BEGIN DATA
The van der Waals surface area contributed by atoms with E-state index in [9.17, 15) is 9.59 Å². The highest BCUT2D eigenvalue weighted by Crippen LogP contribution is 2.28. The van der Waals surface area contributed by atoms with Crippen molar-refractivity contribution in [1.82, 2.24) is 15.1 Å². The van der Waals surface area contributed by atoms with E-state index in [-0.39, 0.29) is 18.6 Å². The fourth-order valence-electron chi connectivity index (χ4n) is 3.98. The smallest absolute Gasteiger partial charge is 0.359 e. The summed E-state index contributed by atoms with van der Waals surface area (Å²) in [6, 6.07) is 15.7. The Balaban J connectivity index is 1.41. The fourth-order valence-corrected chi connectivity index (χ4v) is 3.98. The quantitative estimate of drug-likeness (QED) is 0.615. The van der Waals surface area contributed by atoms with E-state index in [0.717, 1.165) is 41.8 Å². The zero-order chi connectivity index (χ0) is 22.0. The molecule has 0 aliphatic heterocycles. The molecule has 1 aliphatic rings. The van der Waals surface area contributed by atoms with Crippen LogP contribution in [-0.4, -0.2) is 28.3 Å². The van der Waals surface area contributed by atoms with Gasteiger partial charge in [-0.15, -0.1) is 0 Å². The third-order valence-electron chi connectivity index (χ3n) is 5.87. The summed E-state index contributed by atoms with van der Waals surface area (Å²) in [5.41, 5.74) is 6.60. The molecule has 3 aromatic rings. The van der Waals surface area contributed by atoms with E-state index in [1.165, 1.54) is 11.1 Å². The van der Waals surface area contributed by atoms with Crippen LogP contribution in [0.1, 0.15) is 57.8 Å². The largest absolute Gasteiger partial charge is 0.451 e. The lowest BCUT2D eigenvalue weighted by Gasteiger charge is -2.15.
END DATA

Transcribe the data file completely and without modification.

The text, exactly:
The van der Waals surface area contributed by atoms with E-state index in [9.17, 15) is 9.59 Å². The highest BCUT2D eigenvalue weighted by Crippen LogP contribution is 2.28. The van der Waals surface area contributed by atoms with Crippen molar-refractivity contribution in [1.82, 2.24) is 15.1 Å². The van der Waals surface area contributed by atoms with E-state index in [-0.39, 0.29) is 18.6 Å². The fourth-order valence-electron chi connectivity index (χ4n) is 3.98. The smallest absolute Gasteiger partial charge is 0.359 e. The summed E-state index contributed by atoms with van der Waals surface area (Å²) in [6, 6.07) is 15.7. The Balaban J connectivity index is 1.41. The fourth-order valence-corrected chi connectivity index (χ4v) is 3.98. The quantitative estimate of drug-likeness (QED) is 0.615. The van der Waals surface area contributed by atoms with E-state index in [0.717, 1.165) is 41.8 Å². The zero-order chi connectivity index (χ0) is 22.0. The molecule has 0 aliphatic heterocycles. The molecule has 1 aliphatic rings. The van der Waals surface area contributed by atoms with Crippen LogP contribution in [-0.4, -0.2) is 28.3 Å². The van der Waals surface area contributed by atoms with Gasteiger partial charge in [-0.15, -0.1) is 0 Å². The third-order valence-electron chi connectivity index (χ3n) is 5.87. The summed E-state index contributed by atoms with van der Waals surface area (Å²) in [5.41, 5.74) is 6.60. The molecule has 3 aromatic rings. The van der Waals surface area contributed by atoms with E-state index in [1.165, 1.54) is 11.1 Å². The van der Waals surface area contributed by atoms with Crippen LogP contribution in [0.1, 0.15) is 57.8 Å². The largest absolute Gasteiger partial charge is 0.451 e. The lowest BCUT2D eigenvalue weighted by Gasteiger charge is -2.15.